The segments on traffic were great, don’t get me wrong. We each got a little car to pedal around, and we took turns being pedestrians. We learned to stay on the right side of the road and what green, red, and yellow lights meant. Looking back, it seems a little odd that they were teaching five-year-olds about traffic signals, but it’s different in South Dakota. I was driving tractors and farm pickups by the time I was eight, so it was like pre-driver’s ed for the farm kids.
|This is me, learning how not to mow down bystanders.|
It seems that I have already been pulled over.
No, it wasn’t the warning tales of gruesome traffic accidents that got to me, nor was it the household chemicals. We went through every bottle that could be under the sink or in the medicine cabinet and talked about the horrible things it could do to you. We all got a sheet of stickers with a green sad face with his eyes x-ed out, and we were supposed to place this on all items that were potentially harmful to warn us all to stay away from them. (I may have tried to put one of these on my little sister, but don’t quote me on that.) Needless to say, like any little kid given explicit instructions to put stickers on Mom and Dad’s stuff, I had a heyday.
It was the section on fire safety that scared the living daylights out of me. The instructors sat us down and went over stop, drop, and roll and why we shouldn’t play with matches. No big deal. It was the video that got to me. They showed a little video about a girl who looked a lot like Lucy of Peanuts fame. Little Lucy was given the same “don’t play with matches” instructions as we were, but Lucy laughed it off. She loved to play with matches, and she loved sticking things in electrical outlets. Lucy would scare her friends, chasing after them with lit matches. Everyone told Lucy to stop, but Lucy kept on lighting things on fire. One day, Lucy was home alone (which really makes you wonder about her parents – if you had a pyromaniac grade-schooler, would you leave them at home by themselves?). She was playing with matches, like she usually does. This time, though, Lucy got a little too close to the Christmas tree. The tree went up in flames, and so did the rest of Lucy’s house. Lucy herself caught on fire, but she had the presence of mind to remember to stop, drop, and roll. The last we saw of Lucy, she was in full-body traction in a hospital bed, presumably with third-degree burns over most of her body. She cried and cried and promised never to play with matches again.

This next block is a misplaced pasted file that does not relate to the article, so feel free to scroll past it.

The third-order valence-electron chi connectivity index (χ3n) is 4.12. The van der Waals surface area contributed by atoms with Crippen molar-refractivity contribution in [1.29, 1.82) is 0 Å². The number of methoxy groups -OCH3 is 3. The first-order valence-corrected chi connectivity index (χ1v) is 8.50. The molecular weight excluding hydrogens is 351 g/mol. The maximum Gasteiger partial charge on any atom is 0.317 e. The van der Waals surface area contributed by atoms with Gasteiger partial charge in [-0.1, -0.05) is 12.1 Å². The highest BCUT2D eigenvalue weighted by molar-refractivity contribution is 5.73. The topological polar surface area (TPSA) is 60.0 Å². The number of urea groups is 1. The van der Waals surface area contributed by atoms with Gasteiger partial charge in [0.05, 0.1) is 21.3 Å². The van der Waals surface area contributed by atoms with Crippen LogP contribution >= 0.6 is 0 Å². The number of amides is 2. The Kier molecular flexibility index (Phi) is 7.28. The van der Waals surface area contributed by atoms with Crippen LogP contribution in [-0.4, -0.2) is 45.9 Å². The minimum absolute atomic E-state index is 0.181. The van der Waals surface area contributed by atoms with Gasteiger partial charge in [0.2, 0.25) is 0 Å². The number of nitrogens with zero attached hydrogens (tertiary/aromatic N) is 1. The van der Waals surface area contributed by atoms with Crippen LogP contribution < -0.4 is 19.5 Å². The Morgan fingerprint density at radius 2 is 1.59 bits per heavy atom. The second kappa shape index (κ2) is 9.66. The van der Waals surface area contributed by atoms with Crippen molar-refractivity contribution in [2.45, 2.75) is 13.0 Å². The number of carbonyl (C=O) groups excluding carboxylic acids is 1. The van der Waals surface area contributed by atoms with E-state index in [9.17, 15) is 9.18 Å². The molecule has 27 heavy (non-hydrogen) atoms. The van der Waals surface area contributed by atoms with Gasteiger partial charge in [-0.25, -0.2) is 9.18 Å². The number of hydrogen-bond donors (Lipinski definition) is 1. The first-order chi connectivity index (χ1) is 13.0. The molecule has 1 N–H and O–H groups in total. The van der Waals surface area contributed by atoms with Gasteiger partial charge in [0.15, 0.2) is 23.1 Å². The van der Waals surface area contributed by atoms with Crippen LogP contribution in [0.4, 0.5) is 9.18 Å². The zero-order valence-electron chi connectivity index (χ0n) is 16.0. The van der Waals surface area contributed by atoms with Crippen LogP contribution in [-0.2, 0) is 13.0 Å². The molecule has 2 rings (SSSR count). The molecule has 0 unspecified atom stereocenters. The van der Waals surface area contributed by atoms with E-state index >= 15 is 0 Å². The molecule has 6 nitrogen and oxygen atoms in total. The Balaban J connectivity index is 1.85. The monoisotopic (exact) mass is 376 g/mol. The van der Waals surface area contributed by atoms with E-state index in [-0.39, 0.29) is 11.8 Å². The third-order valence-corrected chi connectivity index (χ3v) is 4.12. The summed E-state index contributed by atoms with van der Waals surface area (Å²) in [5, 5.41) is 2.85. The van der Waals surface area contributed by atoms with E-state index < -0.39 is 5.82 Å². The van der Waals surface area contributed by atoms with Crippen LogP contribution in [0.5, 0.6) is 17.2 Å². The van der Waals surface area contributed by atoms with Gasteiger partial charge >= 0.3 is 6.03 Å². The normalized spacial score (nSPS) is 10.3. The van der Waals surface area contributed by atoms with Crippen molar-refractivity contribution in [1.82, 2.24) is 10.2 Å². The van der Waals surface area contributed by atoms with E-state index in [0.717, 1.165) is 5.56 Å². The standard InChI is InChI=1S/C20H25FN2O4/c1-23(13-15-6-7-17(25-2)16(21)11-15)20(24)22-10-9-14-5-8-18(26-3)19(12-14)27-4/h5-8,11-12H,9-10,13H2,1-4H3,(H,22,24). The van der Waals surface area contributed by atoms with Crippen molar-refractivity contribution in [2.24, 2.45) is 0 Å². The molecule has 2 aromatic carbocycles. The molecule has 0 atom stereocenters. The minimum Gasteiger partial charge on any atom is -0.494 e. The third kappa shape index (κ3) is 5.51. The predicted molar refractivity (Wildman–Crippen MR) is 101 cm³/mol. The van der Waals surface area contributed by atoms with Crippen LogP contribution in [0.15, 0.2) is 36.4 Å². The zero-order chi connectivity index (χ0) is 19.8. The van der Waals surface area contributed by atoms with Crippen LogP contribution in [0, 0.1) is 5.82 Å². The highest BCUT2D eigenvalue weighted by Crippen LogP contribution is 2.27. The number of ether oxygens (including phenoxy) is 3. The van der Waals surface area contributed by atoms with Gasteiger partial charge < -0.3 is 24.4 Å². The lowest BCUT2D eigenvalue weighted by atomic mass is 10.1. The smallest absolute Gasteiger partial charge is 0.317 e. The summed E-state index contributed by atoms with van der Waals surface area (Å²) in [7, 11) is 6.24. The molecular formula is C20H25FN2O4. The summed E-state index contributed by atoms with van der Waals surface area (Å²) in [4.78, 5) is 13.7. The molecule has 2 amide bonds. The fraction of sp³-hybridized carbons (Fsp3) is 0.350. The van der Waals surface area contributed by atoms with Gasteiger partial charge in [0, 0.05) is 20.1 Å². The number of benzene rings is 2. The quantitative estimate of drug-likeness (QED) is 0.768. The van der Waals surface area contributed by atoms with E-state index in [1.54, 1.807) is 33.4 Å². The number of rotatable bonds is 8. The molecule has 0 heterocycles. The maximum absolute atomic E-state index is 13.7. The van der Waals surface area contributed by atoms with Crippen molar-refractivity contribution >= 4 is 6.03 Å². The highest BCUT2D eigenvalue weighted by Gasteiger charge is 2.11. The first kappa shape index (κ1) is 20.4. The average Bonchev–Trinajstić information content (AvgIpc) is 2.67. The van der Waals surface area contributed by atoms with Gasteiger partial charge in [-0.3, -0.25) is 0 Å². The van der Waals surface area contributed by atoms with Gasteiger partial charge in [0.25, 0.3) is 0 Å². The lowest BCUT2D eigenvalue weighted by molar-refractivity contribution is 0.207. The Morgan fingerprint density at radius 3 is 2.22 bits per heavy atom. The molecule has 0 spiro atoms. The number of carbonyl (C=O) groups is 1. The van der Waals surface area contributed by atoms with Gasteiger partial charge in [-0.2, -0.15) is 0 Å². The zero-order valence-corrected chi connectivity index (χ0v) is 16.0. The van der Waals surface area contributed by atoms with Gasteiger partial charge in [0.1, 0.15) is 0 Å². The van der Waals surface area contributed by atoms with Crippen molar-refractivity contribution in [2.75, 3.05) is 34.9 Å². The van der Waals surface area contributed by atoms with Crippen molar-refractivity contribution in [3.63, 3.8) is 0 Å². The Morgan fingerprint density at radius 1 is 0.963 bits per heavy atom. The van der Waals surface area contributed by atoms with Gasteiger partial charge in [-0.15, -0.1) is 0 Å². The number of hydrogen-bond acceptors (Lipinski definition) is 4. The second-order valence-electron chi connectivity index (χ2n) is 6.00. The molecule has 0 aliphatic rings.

I was horrified. I had just seen a cautionary tale of a little girl being burned alive. Even though I had no interested in playing with matches, I was absolutely certain this would happen to me. I pressured my parents to make sure all the smoke detectors were in working order. I put one of those stickers with the firefighter on it in my bedroom window so they’d know where to rescue me. I was convinced that the house was in danger of spontaneously combusting at any minute, and I didn’t want to be the one stuck inside.
I became so paranoid that I nearly stopped sleeping. At that time, I shared a bedroom on the main floor with my one-year-old sister. I would lie in my bunk bed and wait for my parents to go to bed. After they had gone upstairs to their room, I would creep up and silently make myself a little nest at the foot of their bed. My logic was that if they had to trip over me to get out of our burning house, there was no way they’d forget me.
This went on for a few nights before my parents decided enough was enough. They sat me down and told me that our house was NOT going to burn down, and even if it did, they’d never leave me behind. After much persuasion, I agreed to spend the night in my own bed. Sure enough, our house never burned down. But to this day, you’ll never catch me playing with matches.